Next, Danielle reviews how investor views on the size of the Fed’s next rate hike have fluctuated this week. Danielle identifies the two key questions to watch out for in the March meeting and the data to pay attention to between now and then.
Danielle notes this week’s latest mortgage rates and what colleague Jiayi Xu found they mean for buyers and sellers in today’s market and how Fed policy is likely to impact them in the short- and longer-run.
With this background, Danielle discusses what Realtor.com weekly data trends suggest about buyer activity and seller expectations of this spring housing market.
As we move further into March, the economy and outlook are shaped by two overarching themes: high hopes that the Fed will be able to navigate to a soft landing and low expectations that a Fed misstep will instead tip the economy into a recession.
High hopes have been raised by recently stronger economic data, but this week’s numbers left room to bolster cases on either side. Jobless claims, the most timely indicator, ticked up but remain at a historically low level.
Another report showed that although job quits and openings both slipped, they remain well above pre-pandemic rates.
The unemployment rate edged up in February, but remains at a level that signals job seekers are in a good position. Companies added workers to payrolls, and earnings rose slightly faster than in January.
Taken together these indicators suggest that the jobs market remains pretty favorable to workers, but that conditions are not improving – roughly where the market needs to be at this stage in the cycle.
Investor expectations for the upcoming Fed meeting have been on a wild ride this week. On Monday, a minority expected to see a larger 50 basis point rate hike in March. After testimony from Chair Powell, however, those odds flipped midweek. A second round of testimony and Friday’s jobs report, brought the odds back to roughly even by the close of the week.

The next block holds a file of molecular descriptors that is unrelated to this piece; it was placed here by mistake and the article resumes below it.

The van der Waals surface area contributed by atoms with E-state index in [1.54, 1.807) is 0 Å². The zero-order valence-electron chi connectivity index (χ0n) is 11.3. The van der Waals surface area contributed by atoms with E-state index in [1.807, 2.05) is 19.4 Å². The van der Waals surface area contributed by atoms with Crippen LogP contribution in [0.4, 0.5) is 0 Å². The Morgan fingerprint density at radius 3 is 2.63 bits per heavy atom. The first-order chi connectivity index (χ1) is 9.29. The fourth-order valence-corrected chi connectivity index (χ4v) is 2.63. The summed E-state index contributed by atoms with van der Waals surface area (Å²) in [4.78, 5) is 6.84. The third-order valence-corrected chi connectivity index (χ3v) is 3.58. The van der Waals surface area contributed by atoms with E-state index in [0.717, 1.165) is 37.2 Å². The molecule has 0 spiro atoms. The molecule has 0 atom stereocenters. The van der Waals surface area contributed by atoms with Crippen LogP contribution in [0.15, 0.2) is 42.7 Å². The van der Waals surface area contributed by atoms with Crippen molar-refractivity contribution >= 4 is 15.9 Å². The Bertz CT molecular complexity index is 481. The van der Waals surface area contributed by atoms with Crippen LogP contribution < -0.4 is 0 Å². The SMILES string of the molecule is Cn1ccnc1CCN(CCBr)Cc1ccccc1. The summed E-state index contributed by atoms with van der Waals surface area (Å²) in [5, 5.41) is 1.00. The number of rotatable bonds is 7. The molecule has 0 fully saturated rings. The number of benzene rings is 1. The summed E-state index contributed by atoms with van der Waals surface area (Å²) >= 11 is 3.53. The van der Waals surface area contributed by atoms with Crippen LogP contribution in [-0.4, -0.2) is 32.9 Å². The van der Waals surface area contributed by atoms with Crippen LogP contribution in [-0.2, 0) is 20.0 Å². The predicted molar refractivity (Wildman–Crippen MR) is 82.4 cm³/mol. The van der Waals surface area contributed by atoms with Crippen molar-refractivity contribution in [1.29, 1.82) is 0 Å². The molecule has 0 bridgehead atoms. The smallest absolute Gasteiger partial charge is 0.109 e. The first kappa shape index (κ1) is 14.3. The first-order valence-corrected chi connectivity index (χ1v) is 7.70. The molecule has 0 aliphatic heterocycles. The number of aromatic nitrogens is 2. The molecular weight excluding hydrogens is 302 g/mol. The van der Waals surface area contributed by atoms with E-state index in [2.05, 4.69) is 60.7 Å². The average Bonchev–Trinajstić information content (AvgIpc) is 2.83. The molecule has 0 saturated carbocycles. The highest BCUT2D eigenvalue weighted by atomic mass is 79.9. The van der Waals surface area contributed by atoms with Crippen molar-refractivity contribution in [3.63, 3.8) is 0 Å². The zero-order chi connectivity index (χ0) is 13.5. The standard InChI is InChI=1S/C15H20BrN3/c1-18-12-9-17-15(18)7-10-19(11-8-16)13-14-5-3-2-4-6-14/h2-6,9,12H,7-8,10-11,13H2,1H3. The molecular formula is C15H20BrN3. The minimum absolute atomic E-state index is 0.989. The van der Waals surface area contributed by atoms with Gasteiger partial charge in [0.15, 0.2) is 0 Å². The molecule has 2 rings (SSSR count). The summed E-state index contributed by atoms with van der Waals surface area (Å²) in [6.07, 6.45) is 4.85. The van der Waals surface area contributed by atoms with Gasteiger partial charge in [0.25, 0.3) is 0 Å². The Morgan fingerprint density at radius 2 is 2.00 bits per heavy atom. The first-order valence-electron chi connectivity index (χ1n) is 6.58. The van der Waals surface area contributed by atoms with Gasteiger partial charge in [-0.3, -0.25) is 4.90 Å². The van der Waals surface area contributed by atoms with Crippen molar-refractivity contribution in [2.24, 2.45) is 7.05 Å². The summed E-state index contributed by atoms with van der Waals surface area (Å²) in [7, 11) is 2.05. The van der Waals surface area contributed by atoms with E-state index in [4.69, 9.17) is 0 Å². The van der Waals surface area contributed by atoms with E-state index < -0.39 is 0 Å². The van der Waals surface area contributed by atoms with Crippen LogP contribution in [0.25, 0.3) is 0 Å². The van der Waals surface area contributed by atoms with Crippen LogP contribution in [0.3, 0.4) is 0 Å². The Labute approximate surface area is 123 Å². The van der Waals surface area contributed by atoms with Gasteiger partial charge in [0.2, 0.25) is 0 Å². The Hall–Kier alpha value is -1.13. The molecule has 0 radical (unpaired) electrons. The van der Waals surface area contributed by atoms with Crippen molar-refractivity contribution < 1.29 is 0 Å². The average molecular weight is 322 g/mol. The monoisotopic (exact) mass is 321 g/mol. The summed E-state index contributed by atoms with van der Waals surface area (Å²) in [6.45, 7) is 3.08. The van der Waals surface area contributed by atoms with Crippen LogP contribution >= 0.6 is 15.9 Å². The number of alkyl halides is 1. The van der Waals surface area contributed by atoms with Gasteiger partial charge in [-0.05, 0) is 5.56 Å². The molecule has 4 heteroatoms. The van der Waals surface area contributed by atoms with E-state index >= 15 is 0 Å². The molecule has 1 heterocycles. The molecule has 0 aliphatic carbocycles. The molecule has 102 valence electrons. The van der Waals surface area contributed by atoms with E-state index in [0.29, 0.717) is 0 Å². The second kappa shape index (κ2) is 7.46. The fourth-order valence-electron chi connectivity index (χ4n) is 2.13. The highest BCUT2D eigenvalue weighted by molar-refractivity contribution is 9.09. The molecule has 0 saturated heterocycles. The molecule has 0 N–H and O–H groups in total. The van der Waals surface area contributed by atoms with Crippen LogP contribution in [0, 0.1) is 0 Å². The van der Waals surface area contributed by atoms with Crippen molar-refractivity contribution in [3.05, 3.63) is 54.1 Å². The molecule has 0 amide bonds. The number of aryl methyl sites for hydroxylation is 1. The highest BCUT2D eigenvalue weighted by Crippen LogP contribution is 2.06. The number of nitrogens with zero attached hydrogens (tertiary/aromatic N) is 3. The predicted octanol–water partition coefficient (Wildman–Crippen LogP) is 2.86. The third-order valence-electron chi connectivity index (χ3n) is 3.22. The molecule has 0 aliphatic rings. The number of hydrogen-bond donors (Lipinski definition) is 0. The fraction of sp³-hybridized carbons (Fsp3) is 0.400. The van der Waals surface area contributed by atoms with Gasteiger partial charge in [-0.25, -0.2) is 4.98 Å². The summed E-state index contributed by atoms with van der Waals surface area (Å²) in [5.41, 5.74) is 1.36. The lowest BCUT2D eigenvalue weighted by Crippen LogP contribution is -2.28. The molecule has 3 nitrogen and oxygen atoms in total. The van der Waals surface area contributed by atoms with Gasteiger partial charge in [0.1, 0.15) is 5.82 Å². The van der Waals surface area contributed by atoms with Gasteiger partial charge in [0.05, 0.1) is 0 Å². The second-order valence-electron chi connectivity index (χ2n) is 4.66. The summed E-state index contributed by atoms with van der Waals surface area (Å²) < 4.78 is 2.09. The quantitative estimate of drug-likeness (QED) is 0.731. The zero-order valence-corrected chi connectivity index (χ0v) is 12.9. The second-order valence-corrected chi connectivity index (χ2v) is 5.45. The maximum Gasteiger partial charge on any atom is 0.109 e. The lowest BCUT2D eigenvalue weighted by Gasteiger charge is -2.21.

The Fed is expected to hike rates in March. The key questions revolve around the size of the hike and how the latest data have evolved the Fed’s outlook for the economy and future path of rates. Next week’s inflation data will be an important indicator.
Against this backdrop, mortgage rates climbed again this week. A potentially faster pace of hikes to a higher Fed rate will likely push mortgage rates up in the near term, but should mean a faster end to inflation, which will ultimately enable mortgage rates to fall.
In the meanwhile, Realtor.com housing data suggests that buyers are active in the housing market, even if they are not as numerous as they were one year ago. The time on market gap shrank and the surge in inventory lost some momentum as fewer homeowners decided to sell. Interestingly, price growth eased, perhaps because the smaller number of sellers are calibrating their price expectations to the higher mortgage rate environment.
And finally, my colleague Hannah Jones updated our housing shortage estimate. The figure is sensitive to a range of assumptions, but even under a fairly optimistic framework, the housing shortage remains in the millions, and it will take several years of building at an elevated pace to close the gap.